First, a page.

Look at how Bill Streever describes the power of a sail:
“When air moves faster across the front of a sail, its molecules spread out and the pressure drops. There are fewer molecules in a cubic foot of air in front of the sail than in a cubic foot of air behind it. The wind in front of the sail creates a void. The wind behind it wants to fill the void.”2
Listen, every person you meet has a void. Something is absent in their risk management, retirement plans, college funding arrangements, investment returns, tax-leverage maximization, Will and Trust preparation or succession planning. Every person’s life is full of motion. Career changes. Additional children. Small business launches. Inheritance. Divorce. Illness. Retirement. All this motion means decisions ought to be made regarding the financial implications. The void is formed in the space created by not knowing what to do and/or not having the self-drive to address it. People need someone to bring pressure in the form of knowledge and urgency (not in the sense of pushy salesmanship).
Whether you are employed by a carrier, serve in a wholesale capacity in a brokerage general agency, or serve clients directly in retail financial services, you meet real needs of real people. What is it about you that makes what you do different?
Varieties of One Percent
Which of these describe you?
- Motivator: You are driven to help clients get the most out of their financial lives.
- Communicator: You are driven to explain technical product features and economic principles in clear terms that people can understand.
- Visionary: You embrace the fiduciary standard and want clients to explore all reasonable opportunities.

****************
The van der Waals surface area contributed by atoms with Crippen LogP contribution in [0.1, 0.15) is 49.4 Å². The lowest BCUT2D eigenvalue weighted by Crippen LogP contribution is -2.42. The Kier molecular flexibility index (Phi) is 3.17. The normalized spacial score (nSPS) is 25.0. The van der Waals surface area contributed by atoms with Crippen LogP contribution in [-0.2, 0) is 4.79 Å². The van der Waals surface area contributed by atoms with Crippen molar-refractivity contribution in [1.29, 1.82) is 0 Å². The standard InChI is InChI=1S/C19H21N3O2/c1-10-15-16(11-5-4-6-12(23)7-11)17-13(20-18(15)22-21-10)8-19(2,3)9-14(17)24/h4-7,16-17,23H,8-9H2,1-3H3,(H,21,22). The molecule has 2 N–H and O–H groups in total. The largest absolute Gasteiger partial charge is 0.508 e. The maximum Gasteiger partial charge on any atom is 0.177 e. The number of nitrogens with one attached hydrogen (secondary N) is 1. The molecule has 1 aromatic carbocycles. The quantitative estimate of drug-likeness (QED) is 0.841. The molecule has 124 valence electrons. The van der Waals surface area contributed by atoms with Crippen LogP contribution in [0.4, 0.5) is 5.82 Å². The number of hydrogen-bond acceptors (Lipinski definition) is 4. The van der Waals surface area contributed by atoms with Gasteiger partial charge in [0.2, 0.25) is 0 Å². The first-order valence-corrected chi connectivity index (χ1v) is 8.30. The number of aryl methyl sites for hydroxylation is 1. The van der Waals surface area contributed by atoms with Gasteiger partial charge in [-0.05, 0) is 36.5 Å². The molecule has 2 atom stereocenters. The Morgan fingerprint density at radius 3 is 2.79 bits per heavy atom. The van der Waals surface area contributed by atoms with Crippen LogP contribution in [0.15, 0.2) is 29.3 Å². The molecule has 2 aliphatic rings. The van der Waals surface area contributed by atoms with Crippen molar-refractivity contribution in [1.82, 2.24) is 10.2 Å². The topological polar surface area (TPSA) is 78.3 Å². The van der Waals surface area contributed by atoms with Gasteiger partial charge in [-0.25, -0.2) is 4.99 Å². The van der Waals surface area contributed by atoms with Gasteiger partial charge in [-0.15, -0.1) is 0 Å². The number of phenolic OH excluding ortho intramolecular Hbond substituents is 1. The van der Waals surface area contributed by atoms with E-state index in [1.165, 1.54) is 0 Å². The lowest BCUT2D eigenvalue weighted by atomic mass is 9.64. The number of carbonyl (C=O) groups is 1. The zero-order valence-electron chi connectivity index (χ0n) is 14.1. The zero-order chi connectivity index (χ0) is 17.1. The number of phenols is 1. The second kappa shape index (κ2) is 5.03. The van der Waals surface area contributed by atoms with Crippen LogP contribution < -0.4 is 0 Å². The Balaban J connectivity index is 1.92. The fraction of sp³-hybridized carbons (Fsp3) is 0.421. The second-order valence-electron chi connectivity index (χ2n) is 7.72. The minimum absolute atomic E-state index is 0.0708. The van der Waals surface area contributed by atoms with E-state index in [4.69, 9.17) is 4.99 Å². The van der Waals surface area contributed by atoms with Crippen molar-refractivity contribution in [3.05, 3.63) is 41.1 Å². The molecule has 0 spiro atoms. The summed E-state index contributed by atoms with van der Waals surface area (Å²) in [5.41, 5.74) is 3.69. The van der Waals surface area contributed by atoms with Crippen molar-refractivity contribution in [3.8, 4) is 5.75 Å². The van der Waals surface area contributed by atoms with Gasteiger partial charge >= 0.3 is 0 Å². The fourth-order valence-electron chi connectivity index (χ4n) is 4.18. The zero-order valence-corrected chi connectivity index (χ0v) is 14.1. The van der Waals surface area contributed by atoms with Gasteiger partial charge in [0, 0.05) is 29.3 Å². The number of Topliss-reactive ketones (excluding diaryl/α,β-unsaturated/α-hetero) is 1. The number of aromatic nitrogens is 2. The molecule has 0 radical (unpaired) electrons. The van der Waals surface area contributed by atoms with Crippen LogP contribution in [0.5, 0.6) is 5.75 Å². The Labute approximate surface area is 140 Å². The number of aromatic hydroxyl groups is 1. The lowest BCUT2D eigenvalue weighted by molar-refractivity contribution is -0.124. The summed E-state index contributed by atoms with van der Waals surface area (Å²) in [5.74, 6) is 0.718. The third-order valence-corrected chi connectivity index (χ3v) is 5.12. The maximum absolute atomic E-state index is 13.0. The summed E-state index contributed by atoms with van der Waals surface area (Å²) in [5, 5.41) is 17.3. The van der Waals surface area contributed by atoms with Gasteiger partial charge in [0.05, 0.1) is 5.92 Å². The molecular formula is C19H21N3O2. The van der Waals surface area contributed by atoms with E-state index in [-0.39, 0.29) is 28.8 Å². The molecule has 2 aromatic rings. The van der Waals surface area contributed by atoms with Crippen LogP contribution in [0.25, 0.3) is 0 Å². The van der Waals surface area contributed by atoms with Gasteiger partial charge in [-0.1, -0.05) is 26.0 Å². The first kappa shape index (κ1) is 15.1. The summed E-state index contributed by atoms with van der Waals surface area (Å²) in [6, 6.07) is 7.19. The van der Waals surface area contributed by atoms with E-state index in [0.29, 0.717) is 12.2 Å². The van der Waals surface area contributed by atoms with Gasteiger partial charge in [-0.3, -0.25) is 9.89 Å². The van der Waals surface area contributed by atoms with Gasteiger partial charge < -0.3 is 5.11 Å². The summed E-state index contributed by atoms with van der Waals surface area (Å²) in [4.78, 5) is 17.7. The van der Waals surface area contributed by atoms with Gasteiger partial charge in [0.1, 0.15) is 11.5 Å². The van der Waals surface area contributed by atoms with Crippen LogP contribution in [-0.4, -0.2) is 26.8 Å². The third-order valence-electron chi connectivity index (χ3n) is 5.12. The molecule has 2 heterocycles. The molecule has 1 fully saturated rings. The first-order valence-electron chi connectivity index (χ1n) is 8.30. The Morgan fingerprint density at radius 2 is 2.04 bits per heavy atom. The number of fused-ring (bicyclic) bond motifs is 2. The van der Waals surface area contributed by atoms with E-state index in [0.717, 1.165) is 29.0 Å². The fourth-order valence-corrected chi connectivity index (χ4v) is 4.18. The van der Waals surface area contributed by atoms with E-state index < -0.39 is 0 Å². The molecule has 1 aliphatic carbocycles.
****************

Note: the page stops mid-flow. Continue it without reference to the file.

- Empathetic: You are driven to know what clients really need and research/recommend the one product/solution that is most appropriate for them.
- Relational: You are driven to keep in regular contact with clients in order to update them on current financial issues and opportunities.
- Quarterback: You are driven to assemble a broad range of experts to meet each client’s specific needs through a team approach.
- Navigator: You are driven to keep your clients away from mistakes, from wasting resources, and from untimely market swings.
I am personally driven by the desire to see people grasp the right perspective. A BGA once came to my attention that was working itself out of business. The agency’s sales were 95 percent term life insurance. The agents they worked with were primarily P&C based. This meant that these agents knew extraordinarily little about underwriting. The symptom of the agency’s sure demise was in the tension every case manager experienced. All sales were made based on illustrations assuming Preferred or Preferred Best rates. Every case was an argument with an underwriter. None of the agents really wanted to work on their cases after the initial sale. Underwriting requirements were difficult to secure.